Rediscovering a sense of right and wrong in international affairs

This Editorial comment owes its title to three recent developments that attracted our attention, two from the US and one from Europe.

In the case of the US developments concern Iran and Syria. The Obama Administration, in both cases through Secretary of State Kerry, has stressed the importance of negotiations, including with Assad in Syria, thus signaling a tactical if not strategic shift. And this happened despite inflammatory statements by Benjamin Netanyahu in the US Congress and a letter by Republican Senators directly addressed to the Iranian leadership that undermined the negotiating position of the US government, in the case of Iran; and loud protests from the Syrian opposition in the West, in the case of Syria.

As for the development from Europe, Swedish Foreign Minister Wallström finally spoke the truth about the Saudi Arabian regime and its human rights record, while the government of Prime Minister Stefan Löfven decided not to renew a military cooperation agreement with the oppressive kingdom despite protests by the Swedish business community.

Why is all this rather novel and worth celebrating? Because maybe, just maybe, it may mean a gradual end to hypocrisy and double standards that the world of international affairs is characterized by, including in the West. When we talk about principles and human rights but sell arms to authoritarian regimes, we are wrong and should change. When we side with regime change that favours forces that lead to even worse regime options, we are wrong again and we should change. And when we say we negotiate in good faith, which has to be monitored on a daily basis, of course, but basically believe that there can be no negotiation but force should be used, again we (or our advisors) are wrong and have to change. Which seems to be what has happened with the three recent developments that we celebrate. Otherwise, the norm has been for too much diplomacy and double talk, which has ended up confusing what is right and what is wrong in international affairs (and beyond).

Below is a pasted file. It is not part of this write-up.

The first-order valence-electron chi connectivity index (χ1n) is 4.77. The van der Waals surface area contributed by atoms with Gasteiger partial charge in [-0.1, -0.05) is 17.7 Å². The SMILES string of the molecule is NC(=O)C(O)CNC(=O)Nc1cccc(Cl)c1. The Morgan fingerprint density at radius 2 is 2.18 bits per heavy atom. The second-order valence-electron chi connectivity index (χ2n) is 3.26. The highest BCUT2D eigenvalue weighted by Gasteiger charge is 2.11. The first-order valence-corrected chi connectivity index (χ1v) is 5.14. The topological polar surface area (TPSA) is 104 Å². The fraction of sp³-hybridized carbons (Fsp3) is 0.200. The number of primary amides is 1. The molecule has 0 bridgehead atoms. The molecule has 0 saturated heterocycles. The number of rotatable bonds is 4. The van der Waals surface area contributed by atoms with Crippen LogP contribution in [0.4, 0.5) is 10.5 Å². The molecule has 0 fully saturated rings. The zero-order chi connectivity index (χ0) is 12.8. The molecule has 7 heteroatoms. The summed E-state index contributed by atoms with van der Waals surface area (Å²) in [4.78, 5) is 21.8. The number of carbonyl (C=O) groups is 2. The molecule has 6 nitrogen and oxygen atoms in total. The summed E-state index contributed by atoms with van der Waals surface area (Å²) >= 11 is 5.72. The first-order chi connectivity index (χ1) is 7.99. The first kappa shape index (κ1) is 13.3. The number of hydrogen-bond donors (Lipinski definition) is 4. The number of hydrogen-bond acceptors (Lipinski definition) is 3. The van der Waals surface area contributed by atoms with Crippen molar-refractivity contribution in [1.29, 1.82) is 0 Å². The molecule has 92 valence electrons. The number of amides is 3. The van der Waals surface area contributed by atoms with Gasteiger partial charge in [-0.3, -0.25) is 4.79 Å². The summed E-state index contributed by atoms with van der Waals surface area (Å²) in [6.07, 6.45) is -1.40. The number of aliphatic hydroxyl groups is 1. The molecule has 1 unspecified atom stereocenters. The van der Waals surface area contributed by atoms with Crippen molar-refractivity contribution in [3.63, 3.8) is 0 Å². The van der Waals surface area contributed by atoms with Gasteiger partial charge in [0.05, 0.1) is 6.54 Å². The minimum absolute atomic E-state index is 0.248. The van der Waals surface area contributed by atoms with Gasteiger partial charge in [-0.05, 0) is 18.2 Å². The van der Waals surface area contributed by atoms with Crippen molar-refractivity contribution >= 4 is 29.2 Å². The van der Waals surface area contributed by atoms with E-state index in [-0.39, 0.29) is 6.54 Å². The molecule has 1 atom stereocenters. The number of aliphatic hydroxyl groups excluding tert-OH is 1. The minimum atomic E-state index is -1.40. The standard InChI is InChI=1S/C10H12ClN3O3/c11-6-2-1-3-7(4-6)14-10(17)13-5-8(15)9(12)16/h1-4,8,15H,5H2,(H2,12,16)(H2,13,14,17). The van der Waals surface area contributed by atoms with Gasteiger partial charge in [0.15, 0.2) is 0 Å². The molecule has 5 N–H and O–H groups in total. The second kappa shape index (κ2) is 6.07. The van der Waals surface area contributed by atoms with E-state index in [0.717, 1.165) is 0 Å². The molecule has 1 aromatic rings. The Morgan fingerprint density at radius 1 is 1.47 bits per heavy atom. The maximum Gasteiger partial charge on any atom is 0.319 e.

The right and wrong distinction is not just an issue punished by a supreme being that people may have different views about. The value of morality is much more immediate and down to this world. See the mess that the lack of cooperation between the West and Russia, in talks with Assad among others, has brought about in Syria and Iraq. The Islamic State or “Da’esh”, as is now pejoratively referred to by some, grew out of this. Imagine the mess that a US and/or Israeli attack on Iran would bring about, while the country of the mullahs has made its own steps towards democracy – more than many pro-Western regimes in the Arab Gulf and elsewhere, one could argue – plus is fighting ISIS. Finally, Saudi Arabia has not only been the country where Bin Laden made his money but its radical circles finance extremists in the Balkans and beyond, while not allowing women to drive or move around without their “guardians”, condemn bloggers to imprisonment and lashes, etc.

Let us hope (and watch to make sure) that the recent developments really signal a turn towards greater honesty, and a clear distinction between what is right and what is wrong in international affairs. This does not mean an instant war on all authoritarian regimes and non-democratic leaders, of which there is aplenty. But should mean more consistency between theory and practice, and use of diplomatic and economic means to change behaviour for the better, not reward bad behaviour from “friendly regimes” that can turn nasty at any time. This is something that Europe as a whole should keep well in mind, as it deals with challenges in its immediate and less immediate neighbourhood, with increasing decisiveness, perhaps, but also with a higher sense of honesty and consequence, one would hope.

Hansens

Hansens is former student in political science and sociology, specialised in EU studies. He was snatched up by the Brussels bubble a couple of years ago. As a journalist and illustrator, he is deeply interested in casting an amused and ironic eye over the world, and understanding and depicting its political and social issues in a few lines and pencil strokes.


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